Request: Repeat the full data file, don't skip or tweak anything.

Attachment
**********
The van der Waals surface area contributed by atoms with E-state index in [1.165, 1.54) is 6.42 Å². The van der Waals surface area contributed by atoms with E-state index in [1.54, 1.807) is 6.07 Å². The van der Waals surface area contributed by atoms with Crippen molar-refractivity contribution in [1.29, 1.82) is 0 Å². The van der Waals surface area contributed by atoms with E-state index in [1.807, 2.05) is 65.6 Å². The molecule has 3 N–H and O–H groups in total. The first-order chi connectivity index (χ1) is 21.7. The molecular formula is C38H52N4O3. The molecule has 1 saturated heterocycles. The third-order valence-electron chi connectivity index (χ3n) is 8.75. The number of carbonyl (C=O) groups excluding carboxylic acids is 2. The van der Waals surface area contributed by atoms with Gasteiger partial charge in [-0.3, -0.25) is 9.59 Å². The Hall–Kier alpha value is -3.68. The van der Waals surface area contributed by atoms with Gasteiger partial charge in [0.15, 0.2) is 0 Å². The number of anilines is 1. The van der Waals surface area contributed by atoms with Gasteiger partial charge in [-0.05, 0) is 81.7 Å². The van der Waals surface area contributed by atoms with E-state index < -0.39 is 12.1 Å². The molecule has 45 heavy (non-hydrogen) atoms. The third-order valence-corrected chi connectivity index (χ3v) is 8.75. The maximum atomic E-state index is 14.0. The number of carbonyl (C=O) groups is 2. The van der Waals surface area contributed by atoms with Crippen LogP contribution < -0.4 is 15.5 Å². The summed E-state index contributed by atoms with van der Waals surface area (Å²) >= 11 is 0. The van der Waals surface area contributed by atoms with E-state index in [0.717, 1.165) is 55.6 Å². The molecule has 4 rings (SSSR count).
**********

The van der Waals surface area contributed by atoms with E-state index in [1.165, 1.54) is 6.42 Å². The van der Waals surface area contributed by atoms with E-state index in [1.54, 1.807) is 6.07 Å². The van der Waals surface area contributed by atoms with Crippen molar-refractivity contribution in [1.29, 1.82) is 0 Å². The van der Waals surface area contributed by atoms with E-state index in [1.807, 2.05) is 65.6 Å². The molecule has 3 N–H and O–H groups in total. The first-order chi connectivity index (χ1) is 21.7. The molecular formula is C38H52N4O3. The molecule has 1 saturated heterocycles. The third-order valence-electron chi connectivity index (χ3n) is 8.75. The number of carbonyl (C=O) groups excluding carboxylic acids is 2. The van der Waals surface area contributed by atoms with Gasteiger partial charge in [-0.3, -0.25) is 9.59 Å². The Hall–Kier alpha value is -3.68. The van der Waals surface area contributed by atoms with Gasteiger partial charge in [0.15, 0.2) is 0 Å². The number of anilines is 1. The van der Waals surface area contributed by atoms with Gasteiger partial charge in [-0.05, 0) is 81.7 Å². The van der Waals surface area contributed by atoms with E-state index < -0.39 is 12.1 Å². The molecule has 45 heavy (non-hydrogen) atoms. The third-order valence-corrected chi connectivity index (χ3v) is 8.75. The maximum atomic E-state index is 14.0. The number of carbonyl (C=O) groups is 2. The van der Waals surface area contributed by atoms with Crippen LogP contribution < -0.4 is 15.5 Å². The summed E-state index contributed by atoms with van der Waals surface area (Å²) >= 11 is 0. The van der Waals surface area contributed by atoms with E-state index in [0.717, 1.165) is 55.6 Å². The molecule has 4 rings (SSSR count).